Next time little Fido has an accident in his crate, forgive him! - the Snoozer Luxury Forgiveness Dog Crate Pad, the first fully 100% washable crate pad mattress, makes clean-up a breeze. Simply wash the cover and pad (yes, the pad too!) in soap and water to eliminate odors, potential dust mites, bed bugs, allergens, and other contaminates. Made from a two-inch thick, low-density polyethylene, this crate pad will last longer than traditional foam mattresses. Pair the sturdy structure with a rust-proof brass zipper for a truly durable crate ...


Whether you’re preparing for a new pup or creating a secure environment, these pet containment solutions come in handy when house training your dog. Many wire dog crates are equipped with divider panels that allow your pet’s space to grow with them. Getting the correct size plays a huge role in how successful you are with crate training. It may seem like a good idea to buy a large wire dog crate but in actuality, your pet may use one side as their bedroom and the other as a bathroom. By providing the right amount of space, your canine is less likely to soil their resting spot.
Most dogs love to ride in the car. The wind rushing by carries all kinds of interesting smells that your dog just can’t take in quickly enough, while every stop gives your dog a chance to take in an interesting scene. Add to this the fact that usually going in the car means your dog is going to a fun destination, and it makes perfect sense that being in the car would be a very exciting thing for your dog.
A must-have for any dog owner, the crate can be used as a bed, to keep them safe during car trips, or even a training tool. This essential design is crafted from steel and features two doors that can be locked for safety as well as protective rubber feet that safeguard your floors from scuffs. A divider panel lets you allot space according to a growing puppy's needs, while a plastic pan provides an easy-to-clean surface in case of accidents.

When your pup is eating and spending a short period in their crate following a meal without any sign of distress, it’s time to start crating your pup for short periods while you’re at home. Call your dog over to the crate with a treat and an accompanying command – many use “kennel” or “kennel up” – and once your dog is inside, give them another treat, shut the door, and sit quietly with your pup for a few minutes before letting them out, giving them praise and another treat. From here, slowly add in minutes when you are away from the crate until your pup is comfortable with you being out of sight for 20-30 minutes. From here, you may begin leaving the house with your dog crated for short periods of time.
We appreciate the impact a dog crate can have on the lifestyle you share with your pet. For some families, a dog travel crate is the only way a pet can travel in safety and comfort. And for most, a dog's crate serves as his sanctuary—a safe place for him to rest, recuperate, or just plain relax. However the crate fits into life with your dog, we take great pains to make sure ours will rise to the occasion.

Bring your puppy to the crate for naps and quiet-time breaks so that he can “unwind” from family chaos. Start in increments of 10 minutes and work up to longer periods. Offer treats when he goes inside, and distraction toys, like a stuffed KONG. For years, this author has been giving her Yorkie a treat every day as soon as he goes into his crate and sits. Now as an adult dog, he runs to his crate each morning in anticipation of the goodie.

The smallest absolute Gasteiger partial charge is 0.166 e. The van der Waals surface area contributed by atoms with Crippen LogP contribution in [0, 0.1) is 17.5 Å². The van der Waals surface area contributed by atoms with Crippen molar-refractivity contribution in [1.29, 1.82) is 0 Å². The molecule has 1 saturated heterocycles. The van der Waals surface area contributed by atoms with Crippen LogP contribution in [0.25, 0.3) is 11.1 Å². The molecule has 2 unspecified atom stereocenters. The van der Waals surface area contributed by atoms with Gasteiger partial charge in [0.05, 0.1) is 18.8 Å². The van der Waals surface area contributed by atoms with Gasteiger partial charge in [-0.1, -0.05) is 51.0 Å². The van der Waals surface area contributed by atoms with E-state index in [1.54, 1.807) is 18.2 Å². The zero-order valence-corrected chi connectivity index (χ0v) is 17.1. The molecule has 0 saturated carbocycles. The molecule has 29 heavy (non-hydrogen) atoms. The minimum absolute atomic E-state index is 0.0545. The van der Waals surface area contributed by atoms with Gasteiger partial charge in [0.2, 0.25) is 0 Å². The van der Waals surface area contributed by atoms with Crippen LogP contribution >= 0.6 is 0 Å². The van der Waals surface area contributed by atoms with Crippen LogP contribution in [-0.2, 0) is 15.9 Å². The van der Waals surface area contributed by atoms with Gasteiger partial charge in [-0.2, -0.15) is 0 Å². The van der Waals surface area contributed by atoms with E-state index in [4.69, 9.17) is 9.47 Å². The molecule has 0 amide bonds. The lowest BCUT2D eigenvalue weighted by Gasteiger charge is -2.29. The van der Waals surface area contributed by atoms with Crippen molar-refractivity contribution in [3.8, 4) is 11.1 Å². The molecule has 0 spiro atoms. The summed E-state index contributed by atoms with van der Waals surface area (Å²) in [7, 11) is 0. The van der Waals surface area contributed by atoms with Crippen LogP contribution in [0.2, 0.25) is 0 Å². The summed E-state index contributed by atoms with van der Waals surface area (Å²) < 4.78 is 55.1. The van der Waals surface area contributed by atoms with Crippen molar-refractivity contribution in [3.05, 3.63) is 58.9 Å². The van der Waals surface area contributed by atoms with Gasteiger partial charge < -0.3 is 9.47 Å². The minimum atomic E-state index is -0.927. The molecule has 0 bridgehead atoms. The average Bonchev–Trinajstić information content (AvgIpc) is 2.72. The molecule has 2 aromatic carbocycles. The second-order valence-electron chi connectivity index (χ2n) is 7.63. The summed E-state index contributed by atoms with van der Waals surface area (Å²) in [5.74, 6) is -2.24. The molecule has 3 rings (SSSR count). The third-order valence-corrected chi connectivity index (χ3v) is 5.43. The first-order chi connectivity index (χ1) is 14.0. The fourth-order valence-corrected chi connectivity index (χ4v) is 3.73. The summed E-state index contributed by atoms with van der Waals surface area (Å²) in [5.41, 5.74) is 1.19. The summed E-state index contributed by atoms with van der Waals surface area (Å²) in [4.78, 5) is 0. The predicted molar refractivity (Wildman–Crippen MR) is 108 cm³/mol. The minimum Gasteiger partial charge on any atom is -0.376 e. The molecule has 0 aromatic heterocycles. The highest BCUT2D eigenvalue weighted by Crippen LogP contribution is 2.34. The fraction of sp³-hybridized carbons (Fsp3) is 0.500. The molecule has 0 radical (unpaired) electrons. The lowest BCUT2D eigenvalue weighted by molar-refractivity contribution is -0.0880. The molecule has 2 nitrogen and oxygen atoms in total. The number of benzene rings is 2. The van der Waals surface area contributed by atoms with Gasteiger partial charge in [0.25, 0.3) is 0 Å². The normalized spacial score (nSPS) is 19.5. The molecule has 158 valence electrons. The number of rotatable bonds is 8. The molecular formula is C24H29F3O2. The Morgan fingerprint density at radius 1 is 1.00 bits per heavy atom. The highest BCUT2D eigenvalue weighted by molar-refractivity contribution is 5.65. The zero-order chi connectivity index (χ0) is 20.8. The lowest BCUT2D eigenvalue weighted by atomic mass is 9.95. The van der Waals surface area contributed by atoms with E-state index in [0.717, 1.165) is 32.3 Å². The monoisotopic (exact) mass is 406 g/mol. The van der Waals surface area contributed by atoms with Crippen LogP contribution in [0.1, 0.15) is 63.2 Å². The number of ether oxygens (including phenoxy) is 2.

Dogs are naturally den animals. In the wild, a dog’s den is their home, a safe space where he can sleep, retreat, and raise pups without fear of danger, without outside threat. For a domesticated dog, a crate fulfills this natural need for a safe haven. If introduced and used correctly, the crate will be where your dog willingly chooses to sleep, hide when it storms, and quite possibly, lay around in for no other reason other than it’s their very own space.
I have a 4 month old terrier/Chihuahua mix. I got him at 2 months old. He will sleep in the crate overnight. He will go in the crate during the day by himself. My problem is that he is still peeing and pooping all over my house. I take him out in the morning, I take him out about every 1 and 1/2 to two hours. I don’t want to keep him in his crate all the time but if he is in the house and not in constant view he is peeing or pooping. And you wouldn’t believe how fast he is at it. If I take him out more often he just plays. I’ve crate trained dogs before and never had this problem. Please help
The best crate is the one which costs not much, which is easy to carry, your pet should love it. The pleasant bonuses are when there is a napkin already and you don’t have to buy anything. Look at the variants in the guide. There’s only one that suits everything I said, and that’s because I have this crate for a long period of time and recommend to everybody (I’m talking about The Go Pet Club Soft Pet Crate).
When measuring the length of your dog, you should begin at the base of the neck and measure to the base of the tail. Add 3 inches to this and that should be the minimum crate length that you should be looking for. To measure their height, simply start at the ground and measure to the top of their shoulders. Add 3 inches to this measurement to get the minimum crate height you should be looking for.
Dog kennels create a cozy place to call their own, whether at home or on-the-go. With durable, versatile dog crates, pens, kennels, carriers and dog cages for pets of every size, you can give your best friend a secure, den-like retreat where they can sleep, rest and relax. At PetSmart, we carry a selection of stylish designs that make it easy to place their mini-home in your bedroom or living room.
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